Corsetry was introduced into the swimming costume, by adding elasticated panels and boned bodices and materials used were mostlycotton or lastex.  People also made their own swimming costumes from whatever they had at home due to rationing and fabric shortages.

The first true bikini was unveiled by designer Louis Reard in Paris in 1946. Two-piece swimsuits had been worn in the past, but this was the first string bikini. Reard claimed that a true bikini would be small enough to pass through a wedding ring and it was seen as very scandalous at the time.

Below: Beautiful vintage 1940s blue cotton swimsuit with boned bodice, back zip and adjustable straps.

 

1950s

All in one swimsuits were the most popular style during the 1950s, especially since they now included built in bras and more support than ever. Strapless styles were fashionable along with bright tropical prints which just hadn’t been available during the wartime years.

Below: Lovely vintage 50s cotton bathing suit from Catalina, in a great abstract print of brown and gold with black and white accents. It has a “Bubble butt”, so called because the bottom and legs are elasticized to create that look.

1960s

Nylon and Lycra really molded the shape of 1960s swimwear. The introduction of those fabrics allowed for much stretchier form-fitting styles, and swimsuits became more risque to compete with the bikini.

In 1964 Rudi Gernreich designed the topless ‘monikini’ which caused great controversy and was even denounced by the Vatican.

Below: Vintage 1960s stretch bikini with round formed hard cups in the bra; it is adjustable with buttons. Bottom has boy leg style, pull on by Catalina (who founded the Miss USA and Miss Universe beauty pageants as a way of promoting their products).

 

1970s

By the 1970s the shape of swimsuits was pretty much the same as now, but with new features like front zippers and mesh panels add extra sex appeal.

Below: A 1970s “Wet Look” swimsuit which looks like liquid chocolate! Its a one piece maillot with a white metal zip front, and boy leg styling.

Feeling inspired? Why not grab yourself an original vintage swimsuit in store now?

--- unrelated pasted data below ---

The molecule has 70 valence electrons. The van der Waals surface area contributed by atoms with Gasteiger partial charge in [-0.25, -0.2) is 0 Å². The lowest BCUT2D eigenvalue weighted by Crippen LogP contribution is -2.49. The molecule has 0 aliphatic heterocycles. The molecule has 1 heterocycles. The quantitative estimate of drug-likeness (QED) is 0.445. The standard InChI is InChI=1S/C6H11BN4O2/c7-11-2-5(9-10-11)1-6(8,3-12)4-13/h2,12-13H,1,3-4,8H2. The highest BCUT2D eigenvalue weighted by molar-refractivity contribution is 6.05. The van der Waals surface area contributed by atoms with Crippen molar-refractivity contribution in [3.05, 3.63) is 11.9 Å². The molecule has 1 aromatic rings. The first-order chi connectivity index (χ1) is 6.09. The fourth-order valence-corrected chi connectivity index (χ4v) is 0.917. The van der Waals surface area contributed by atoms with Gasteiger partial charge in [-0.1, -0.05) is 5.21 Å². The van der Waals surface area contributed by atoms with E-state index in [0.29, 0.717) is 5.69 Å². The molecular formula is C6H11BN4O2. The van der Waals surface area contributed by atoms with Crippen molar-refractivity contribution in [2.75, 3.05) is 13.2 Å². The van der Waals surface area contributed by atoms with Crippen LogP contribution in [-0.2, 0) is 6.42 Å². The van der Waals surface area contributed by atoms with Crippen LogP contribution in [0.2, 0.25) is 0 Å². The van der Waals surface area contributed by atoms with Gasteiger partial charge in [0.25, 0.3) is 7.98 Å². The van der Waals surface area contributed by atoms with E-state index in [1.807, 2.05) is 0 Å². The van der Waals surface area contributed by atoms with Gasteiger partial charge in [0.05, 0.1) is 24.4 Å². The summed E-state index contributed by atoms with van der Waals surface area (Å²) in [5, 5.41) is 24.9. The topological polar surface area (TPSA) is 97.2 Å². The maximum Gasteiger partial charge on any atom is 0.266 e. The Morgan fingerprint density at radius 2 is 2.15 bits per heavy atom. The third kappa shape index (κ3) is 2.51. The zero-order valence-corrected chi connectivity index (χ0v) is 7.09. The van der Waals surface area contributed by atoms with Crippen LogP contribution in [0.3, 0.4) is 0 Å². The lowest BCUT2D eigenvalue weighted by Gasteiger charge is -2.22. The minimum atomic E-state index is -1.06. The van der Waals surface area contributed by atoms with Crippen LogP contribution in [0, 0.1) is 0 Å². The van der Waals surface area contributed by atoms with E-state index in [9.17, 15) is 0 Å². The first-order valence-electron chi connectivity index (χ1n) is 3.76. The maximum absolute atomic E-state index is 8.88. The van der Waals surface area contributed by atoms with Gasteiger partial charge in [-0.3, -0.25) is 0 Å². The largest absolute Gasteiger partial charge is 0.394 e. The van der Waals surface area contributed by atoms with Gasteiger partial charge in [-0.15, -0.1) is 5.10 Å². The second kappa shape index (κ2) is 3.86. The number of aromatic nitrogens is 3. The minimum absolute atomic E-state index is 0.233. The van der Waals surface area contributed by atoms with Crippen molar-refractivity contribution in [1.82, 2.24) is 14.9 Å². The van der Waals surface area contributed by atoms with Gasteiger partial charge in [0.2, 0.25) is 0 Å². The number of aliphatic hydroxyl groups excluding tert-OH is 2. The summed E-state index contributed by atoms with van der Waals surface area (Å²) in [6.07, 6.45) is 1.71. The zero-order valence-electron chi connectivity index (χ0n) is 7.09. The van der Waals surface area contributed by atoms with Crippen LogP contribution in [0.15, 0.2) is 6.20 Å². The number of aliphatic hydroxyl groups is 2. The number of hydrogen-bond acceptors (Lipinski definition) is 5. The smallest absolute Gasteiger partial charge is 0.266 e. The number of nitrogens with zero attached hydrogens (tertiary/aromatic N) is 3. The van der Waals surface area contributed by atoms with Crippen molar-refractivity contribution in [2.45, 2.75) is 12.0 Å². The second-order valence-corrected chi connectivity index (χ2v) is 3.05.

Stealing Agent Carter’s Style (Plus a Sale Code)

Agent Carter outfit

We’ve all been admiring Agent Peggy Carter’s style recently, and what better way of enjoying the show than to grab yourself some of her fabulous 1940s style? The best way to do this is by starting with a genuine 1940s suit – I’ve picked this stylish 1940s cranberry color suit, but there’s a lot of choice out there (take a look here for starters!). You want something knee-length or slightly longer with sharp lines and small shoulder pads ideally. Then pair it with a statement hat (you can stick with her favorite red, white and blue color scheme if you like but I decided on something slightly more understated for this outfit), a crisp blouse and some seriously sexy heels.

The suit in this outfit is vintage 1940s but the accessories are all new and from Modcloth: Day Off to a Great Start Top, Brimming with Excitement Hat and With Haute a Doubt Heel in Cocoa.

And now to the matter of that Sale code I mentioned. Use the discount code “meow!” to get $10 off any order of $25 or more at The Best Vintage Clothing store.

How to Accessorize a Vintage 1940s Dress

Midcentury Vintage Outfit

Vintage clothing and accessories from the 1940s and 50s is incredibly popular at the moment, ( well has been FOREVER!)  not least because the clothes and accessories from this era were so beautifully stylish.  If you’re only just starting to wear vintage (or even if you’re not) we know it can be tricky to know how to put together a vintage outfit so we thought we’d share our outfit ideas. This is how we would accessorize this gorgeous vintage 1940s dress. How would you wear it?

So embrace your inner lady-ness and get yourself a beautiful mid-century gown and some pretty and glamorous accessories. Both pearls and colourful rhinestones were very popular and really finish an outfit off.

Does the bag HAVE to match? We say ” No!”. It will stand out and shine if it is a contrasting color or style.

A lady never went out with out a little fur stole, or a faux one if you prefer.

Don’t forget to add a pair of little white gloves too!

All these items are genuine vintage and available in our store.  Clockwise from top left:

Vintage Brooches and How to Wear Them

Brooches and pins have fallen out of fashion a little in recent years, but they were incredibly popular in the 1950s. Nothing adds a vintage touch to your outfit like a pin on your lapel, and the right brooch can turn an ordinary outfit into something quite spectacular.

Of course you don’t just have to wear a brooch on your coat, there are lots of other ways to wear a vintage pin.  You can use it to keep a neck scarf tied, pin one to a hat or wear a chunky brooch at the neck of a button-up shirt (in place of a tie). Wear one on your jeans cuffed up. Pin one to your fabric handbag.

Or how about pinning one in your hair to decorate a chignon, onto a ribbon headband for a fabulous hairpiece or even pin one onto a clutch-bag to add a dash of instant glamour!

Here are some of my favourite vintage brooches in store at the moment. How would you wear them?Send me your ideas for using a vintage brooch to accessorize your wardrobe!

 

And we have lots more! You can see our full range of vintage brooches here,